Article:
Here is one of my favorite dialogues in Jane Austen’s Pride and Prejudice:
“All young ladies accomplished! My dear Charles, what do you mean?”
“Yes all of them, I think. They all paint tables, cover skreens, and net purses. I scarcely know any one who cannot do all this, and I am sure I never heard a young lady spoken of for the first time, without being informed that she was very accomplished.”
“Your list of the common extent of accomplishments,” said Darcy, “has too much truth. The word is applied to many a woman who deserves it no otherwise than by netting a purse, or covering a skreen. But I am very far from agreeing with you in your estimation of ladies in general. I cannot boast of knowing more than half a dozen, in the whole range of my acquaintance, that are really accomplished.”
“Nor I, I am sure,” said Miss Bingley.
“Then,” observed Elizabeth, “you must comprehend a great deal in your idea of an accomplished women.”
“Yes; I do comprehend a great deal in it.”
“Oh! certainly,” cried his faithful assistant, “no one can be really esteemed accomplished, who does not greatly surpass what is usually met with. A woman must have a thorough knowledge of music, singing, drawing, dancing, and the modern languages, to deserve the word; and besides all this, she must possess a certain something in her air and manner of walking, the tone of her voice, her address and expressions, or the word will be but half deserved.”
“All this she must possess,” added Darcy, “and to all this she must yet add something more substantial, in the improvement of her mind by extensive reading.”
“I am no longer surprised at your knowing only six accomplished women. I rather wonder now at your knowing any.”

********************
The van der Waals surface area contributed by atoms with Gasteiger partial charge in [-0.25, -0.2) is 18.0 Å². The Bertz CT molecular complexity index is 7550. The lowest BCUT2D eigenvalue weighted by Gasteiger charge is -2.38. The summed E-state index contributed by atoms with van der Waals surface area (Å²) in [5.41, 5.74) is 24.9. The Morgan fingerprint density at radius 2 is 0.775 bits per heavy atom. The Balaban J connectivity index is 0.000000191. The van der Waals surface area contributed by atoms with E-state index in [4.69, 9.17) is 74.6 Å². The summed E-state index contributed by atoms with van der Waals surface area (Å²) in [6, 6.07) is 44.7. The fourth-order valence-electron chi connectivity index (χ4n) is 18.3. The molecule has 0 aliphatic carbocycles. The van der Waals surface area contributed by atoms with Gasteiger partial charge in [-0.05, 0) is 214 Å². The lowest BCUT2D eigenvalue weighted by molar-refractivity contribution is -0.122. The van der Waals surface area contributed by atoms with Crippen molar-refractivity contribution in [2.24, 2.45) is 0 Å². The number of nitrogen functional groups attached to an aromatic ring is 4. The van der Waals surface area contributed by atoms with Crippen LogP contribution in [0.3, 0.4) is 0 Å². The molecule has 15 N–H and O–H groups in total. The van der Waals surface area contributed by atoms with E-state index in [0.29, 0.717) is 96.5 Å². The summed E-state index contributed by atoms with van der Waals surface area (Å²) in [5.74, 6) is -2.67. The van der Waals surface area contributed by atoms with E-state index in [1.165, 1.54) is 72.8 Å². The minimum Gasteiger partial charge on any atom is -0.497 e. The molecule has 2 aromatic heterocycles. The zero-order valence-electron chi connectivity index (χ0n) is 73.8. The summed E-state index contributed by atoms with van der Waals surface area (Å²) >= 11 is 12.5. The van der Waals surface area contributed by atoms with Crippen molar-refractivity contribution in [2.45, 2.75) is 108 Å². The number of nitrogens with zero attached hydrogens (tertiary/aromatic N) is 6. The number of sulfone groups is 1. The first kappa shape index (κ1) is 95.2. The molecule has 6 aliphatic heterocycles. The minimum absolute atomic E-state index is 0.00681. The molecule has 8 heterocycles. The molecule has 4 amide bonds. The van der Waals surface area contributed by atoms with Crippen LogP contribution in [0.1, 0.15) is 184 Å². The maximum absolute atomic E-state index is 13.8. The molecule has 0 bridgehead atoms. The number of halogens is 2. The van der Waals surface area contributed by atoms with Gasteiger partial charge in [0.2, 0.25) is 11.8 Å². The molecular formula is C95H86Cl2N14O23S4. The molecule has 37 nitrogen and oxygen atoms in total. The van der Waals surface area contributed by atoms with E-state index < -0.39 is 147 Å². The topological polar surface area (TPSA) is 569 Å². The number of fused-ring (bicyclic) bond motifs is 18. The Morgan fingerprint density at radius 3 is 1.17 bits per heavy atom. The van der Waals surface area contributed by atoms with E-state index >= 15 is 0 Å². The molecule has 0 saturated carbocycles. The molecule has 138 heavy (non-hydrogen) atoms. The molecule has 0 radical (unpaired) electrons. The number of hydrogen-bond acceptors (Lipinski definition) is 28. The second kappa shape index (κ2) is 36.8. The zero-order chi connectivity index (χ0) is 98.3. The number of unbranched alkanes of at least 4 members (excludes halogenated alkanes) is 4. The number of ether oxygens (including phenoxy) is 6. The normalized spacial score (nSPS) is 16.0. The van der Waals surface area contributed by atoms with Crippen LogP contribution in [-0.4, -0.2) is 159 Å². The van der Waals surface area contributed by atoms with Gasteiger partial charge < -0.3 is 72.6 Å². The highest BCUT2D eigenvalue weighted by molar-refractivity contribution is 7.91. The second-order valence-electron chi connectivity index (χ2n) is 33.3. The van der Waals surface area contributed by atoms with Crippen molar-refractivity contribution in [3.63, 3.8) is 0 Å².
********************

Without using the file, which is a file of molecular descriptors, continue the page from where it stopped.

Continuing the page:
Now, I am far beyond being considered a “young lady,” but I still have an idyllic concept about being somewhat “accomplished.” That is where the photo of the book at the beginning of my entry comes in. I picked up this book from the bargain table at Barnes and Noble when I stopped there to pick up a book one of the children needed for school. I learned a little of how to knit when I was a young girl, and last spring, I picked up a couple of sets of knitting needles at a yard sale because I thought I would like to try it again. I have looked at a few knitting books since buying the needles, but this one was a great price. Besides, I might not only learn how to knit; I might also learn how to be “cool” in the process.
I can imagine myself giving up on this little endeavor before I even get started, but I hope I can make at least one thing–a scarf or something very simple. Then I can add “knitting” to my list of accomplishments.
In 2006, perhaps “blogging” can make the list of desired skills by all “accomplished young ladies.” Darcy and Bingley might approve of this suggestion, but I am certain Miss Bingley would protest such an idea.